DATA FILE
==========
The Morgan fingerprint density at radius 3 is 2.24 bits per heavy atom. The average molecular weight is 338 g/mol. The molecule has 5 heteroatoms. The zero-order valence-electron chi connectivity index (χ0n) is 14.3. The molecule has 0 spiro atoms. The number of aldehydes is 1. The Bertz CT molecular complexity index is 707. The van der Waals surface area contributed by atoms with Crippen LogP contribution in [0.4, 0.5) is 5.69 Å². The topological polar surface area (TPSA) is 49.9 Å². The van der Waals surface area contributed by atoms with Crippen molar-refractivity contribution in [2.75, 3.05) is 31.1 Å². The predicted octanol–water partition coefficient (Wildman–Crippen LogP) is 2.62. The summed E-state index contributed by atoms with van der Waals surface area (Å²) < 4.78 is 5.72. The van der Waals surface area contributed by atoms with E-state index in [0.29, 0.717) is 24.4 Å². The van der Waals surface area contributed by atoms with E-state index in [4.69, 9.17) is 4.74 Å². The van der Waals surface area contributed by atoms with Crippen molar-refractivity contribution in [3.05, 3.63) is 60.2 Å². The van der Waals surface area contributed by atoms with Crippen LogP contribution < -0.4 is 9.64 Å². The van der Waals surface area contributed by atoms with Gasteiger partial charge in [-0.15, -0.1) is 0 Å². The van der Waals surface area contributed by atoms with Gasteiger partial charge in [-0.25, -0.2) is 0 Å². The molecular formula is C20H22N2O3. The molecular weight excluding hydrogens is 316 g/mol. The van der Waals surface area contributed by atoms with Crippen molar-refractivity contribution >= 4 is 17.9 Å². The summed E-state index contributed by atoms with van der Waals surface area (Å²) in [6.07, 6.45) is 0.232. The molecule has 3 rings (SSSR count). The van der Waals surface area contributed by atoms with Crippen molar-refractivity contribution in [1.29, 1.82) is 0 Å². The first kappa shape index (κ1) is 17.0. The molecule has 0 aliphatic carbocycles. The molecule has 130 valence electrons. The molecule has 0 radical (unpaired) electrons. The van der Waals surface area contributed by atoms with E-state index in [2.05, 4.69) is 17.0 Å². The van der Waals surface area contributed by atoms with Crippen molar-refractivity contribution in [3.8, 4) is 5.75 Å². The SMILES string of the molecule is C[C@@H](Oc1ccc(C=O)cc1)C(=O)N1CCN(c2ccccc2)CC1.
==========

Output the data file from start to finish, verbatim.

The Morgan fingerprint density at radius 3 is 2.24 bits per heavy atom. The average molecular weight is 338 g/mol. The molecule has 5 heteroatoms. The zero-order valence-electron chi connectivity index (χ0n) is 14.3. The molecule has 0 spiro atoms. The number of aldehydes is 1. The Bertz CT molecular complexity index is 707. The van der Waals surface area contributed by atoms with Crippen LogP contribution in [0.4, 0.5) is 5.69 Å². The topological polar surface area (TPSA) is 49.9 Å². The van der Waals surface area contributed by atoms with Crippen molar-refractivity contribution in [2.75, 3.05) is 31.1 Å². The predicted octanol–water partition coefficient (Wildman–Crippen LogP) is 2.62. The summed E-state index contributed by atoms with van der Waals surface area (Å²) < 4.78 is 5.72. The van der Waals surface area contributed by atoms with E-state index in [0.29, 0.717) is 24.4 Å². The van der Waals surface area contributed by atoms with E-state index in [4.69, 9.17) is 4.74 Å². The van der Waals surface area contributed by atoms with Crippen molar-refractivity contribution in [3.05, 3.63) is 60.2 Å². The van der Waals surface area contributed by atoms with Crippen LogP contribution < -0.4 is 9.64 Å². The van der Waals surface area contributed by atoms with Gasteiger partial charge in [-0.15, -0.1) is 0 Å². The van der Waals surface area contributed by atoms with Gasteiger partial charge in [-0.25, -0.2) is 0 Å². The molecular formula is C20H22N2O3. The molecular weight excluding hydrogens is 316 g/mol. The van der Waals surface area contributed by atoms with Crippen molar-refractivity contribution >= 4 is 17.9 Å². The summed E-state index contributed by atoms with van der Waals surface area (Å²) in [6.07, 6.45) is 0.232. The molecule has 3 rings (SSSR count). The van der Waals surface area contributed by atoms with Crippen molar-refractivity contribution in [1.29, 1.82) is 0 Å². The first kappa shape index (κ1) is 17.0. The molecule has 0 aliphatic carbocycles. The molecule has 130 valence electrons. The molecule has 0 radical (unpaired) electrons. The van der Waals surface area contributed by atoms with E-state index in [2.05, 4.69) is 17.0 Å². The van der Waals surface area contributed by atoms with Crippen molar-refractivity contribution in [3.8, 4) is 5.75 Å². The SMILES string of the molecule is C[C@@H](Oc1ccc(C=O)cc1)C(=O)N1CCN(c2ccccc2)CC1.